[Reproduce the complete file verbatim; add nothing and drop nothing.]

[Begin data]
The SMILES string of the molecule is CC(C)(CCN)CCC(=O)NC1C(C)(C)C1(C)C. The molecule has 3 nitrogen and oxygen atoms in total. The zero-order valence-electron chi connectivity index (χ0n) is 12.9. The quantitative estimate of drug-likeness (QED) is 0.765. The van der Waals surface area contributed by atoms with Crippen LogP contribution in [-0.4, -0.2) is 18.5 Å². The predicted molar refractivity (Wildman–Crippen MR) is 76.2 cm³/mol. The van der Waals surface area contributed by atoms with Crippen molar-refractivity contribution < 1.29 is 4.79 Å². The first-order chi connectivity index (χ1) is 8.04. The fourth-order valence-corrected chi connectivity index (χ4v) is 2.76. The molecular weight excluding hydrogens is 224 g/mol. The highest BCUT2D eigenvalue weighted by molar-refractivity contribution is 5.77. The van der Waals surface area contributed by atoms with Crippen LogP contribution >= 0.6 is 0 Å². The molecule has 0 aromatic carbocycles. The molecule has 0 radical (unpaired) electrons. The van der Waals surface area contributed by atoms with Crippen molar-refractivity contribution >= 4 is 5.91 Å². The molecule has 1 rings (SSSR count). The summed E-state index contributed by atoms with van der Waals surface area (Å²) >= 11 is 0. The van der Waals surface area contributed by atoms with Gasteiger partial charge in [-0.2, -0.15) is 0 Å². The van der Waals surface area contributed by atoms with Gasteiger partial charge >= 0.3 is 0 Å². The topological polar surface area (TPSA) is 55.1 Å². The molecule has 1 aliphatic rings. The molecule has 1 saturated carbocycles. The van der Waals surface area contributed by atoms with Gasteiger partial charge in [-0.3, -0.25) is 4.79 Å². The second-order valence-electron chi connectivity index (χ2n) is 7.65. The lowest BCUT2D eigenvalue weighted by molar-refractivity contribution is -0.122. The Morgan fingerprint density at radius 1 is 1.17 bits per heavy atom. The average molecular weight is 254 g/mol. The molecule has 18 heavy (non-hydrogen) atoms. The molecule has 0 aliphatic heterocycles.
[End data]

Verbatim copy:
The SMILES string of the molecule is CC(C)(CCN)CCC(=O)NC1C(C)(C)C1(C)C. The molecule has 3 nitrogen and oxygen atoms in total. The zero-order valence-electron chi connectivity index (χ0n) is 12.9. The quantitative estimate of drug-likeness (QED) is 0.765. The van der Waals surface area contributed by atoms with Crippen LogP contribution in [-0.4, -0.2) is 18.5 Å². The predicted molar refractivity (Wildman–Crippen MR) is 76.2 cm³/mol. The van der Waals surface area contributed by atoms with Crippen molar-refractivity contribution < 1.29 is 4.79 Å². The first-order chi connectivity index (χ1) is 8.04. The fourth-order valence-corrected chi connectivity index (χ4v) is 2.76. The molecular weight excluding hydrogens is 224 g/mol. The highest BCUT2D eigenvalue weighted by molar-refractivity contribution is 5.77. The van der Waals surface area contributed by atoms with Crippen LogP contribution >= 0.6 is 0 Å². The molecule has 0 aromatic carbocycles. The molecule has 0 radical (unpaired) electrons. The van der Waals surface area contributed by atoms with Crippen molar-refractivity contribution >= 4 is 5.91 Å². The molecule has 1 rings (SSSR count). The summed E-state index contributed by atoms with van der Waals surface area (Å²) >= 11 is 0. The van der Waals surface area contributed by atoms with Gasteiger partial charge in [-0.2, -0.15) is 0 Å². The van der Waals surface area contributed by atoms with Gasteiger partial charge >= 0.3 is 0 Å². The topological polar surface area (TPSA) is 55.1 Å². The molecule has 1 aliphatic rings. The molecule has 1 saturated carbocycles. The van der Waals surface area contributed by atoms with Gasteiger partial charge in [-0.3, -0.25) is 4.79 Å². The second-order valence-electron chi connectivity index (χ2n) is 7.65. The lowest BCUT2D eigenvalue weighted by molar-refractivity contribution is -0.122. The Morgan fingerprint density at radius 1 is 1.17 bits per heavy atom. The average molecular weight is 254 g/mol. The molecule has 18 heavy (non-hydrogen) atoms. The molecule has 0 aliphatic heterocycles.